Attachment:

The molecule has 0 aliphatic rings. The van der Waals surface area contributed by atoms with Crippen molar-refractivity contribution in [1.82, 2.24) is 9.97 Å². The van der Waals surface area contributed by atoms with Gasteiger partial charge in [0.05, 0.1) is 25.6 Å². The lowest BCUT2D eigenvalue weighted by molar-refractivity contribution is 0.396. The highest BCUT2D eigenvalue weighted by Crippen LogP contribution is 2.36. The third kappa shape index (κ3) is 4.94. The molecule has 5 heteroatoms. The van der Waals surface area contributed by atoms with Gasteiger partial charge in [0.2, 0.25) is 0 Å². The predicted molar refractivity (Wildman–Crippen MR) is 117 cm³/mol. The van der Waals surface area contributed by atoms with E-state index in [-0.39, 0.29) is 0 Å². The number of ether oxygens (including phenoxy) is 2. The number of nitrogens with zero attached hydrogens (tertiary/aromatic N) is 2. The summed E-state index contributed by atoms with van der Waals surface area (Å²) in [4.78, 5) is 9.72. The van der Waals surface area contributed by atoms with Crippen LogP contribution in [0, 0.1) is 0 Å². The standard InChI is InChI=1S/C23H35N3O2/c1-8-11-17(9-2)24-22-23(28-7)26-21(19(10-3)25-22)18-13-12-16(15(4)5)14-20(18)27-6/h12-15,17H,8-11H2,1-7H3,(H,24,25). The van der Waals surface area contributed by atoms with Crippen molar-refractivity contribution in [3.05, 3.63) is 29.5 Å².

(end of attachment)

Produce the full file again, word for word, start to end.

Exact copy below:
The molecule has 0 aliphatic rings. The van der Waals surface area contributed by atoms with Crippen molar-refractivity contribution in [1.82, 2.24) is 9.97 Å². The van der Waals surface area contributed by atoms with Gasteiger partial charge in [0.05, 0.1) is 25.6 Å². The lowest BCUT2D eigenvalue weighted by molar-refractivity contribution is 0.396. The highest BCUT2D eigenvalue weighted by Crippen LogP contribution is 2.36. The third kappa shape index (κ3) is 4.94. The molecule has 5 heteroatoms. The van der Waals surface area contributed by atoms with Gasteiger partial charge in [0.2, 0.25) is 0 Å². The predicted molar refractivity (Wildman–Crippen MR) is 117 cm³/mol. The van der Waals surface area contributed by atoms with E-state index in [-0.39, 0.29) is 0 Å². The number of ether oxygens (including phenoxy) is 2. The number of nitrogens with zero attached hydrogens (tertiary/aromatic N) is 2. The summed E-state index contributed by atoms with van der Waals surface area (Å²) in [4.78, 5) is 9.72. The van der Waals surface area contributed by atoms with Crippen LogP contribution in [0, 0.1) is 0 Å². The standard InChI is InChI=1S/C23H35N3O2/c1-8-11-17(9-2)24-22-23(28-7)26-21(19(10-3)25-22)18-13-12-16(15(4)5)14-20(18)27-6/h12-15,17H,8-11H2,1-7H3,(H,24,25). The van der Waals surface area contributed by atoms with Crippen molar-refractivity contribution in [3.05, 3.63) is 29.5 Å².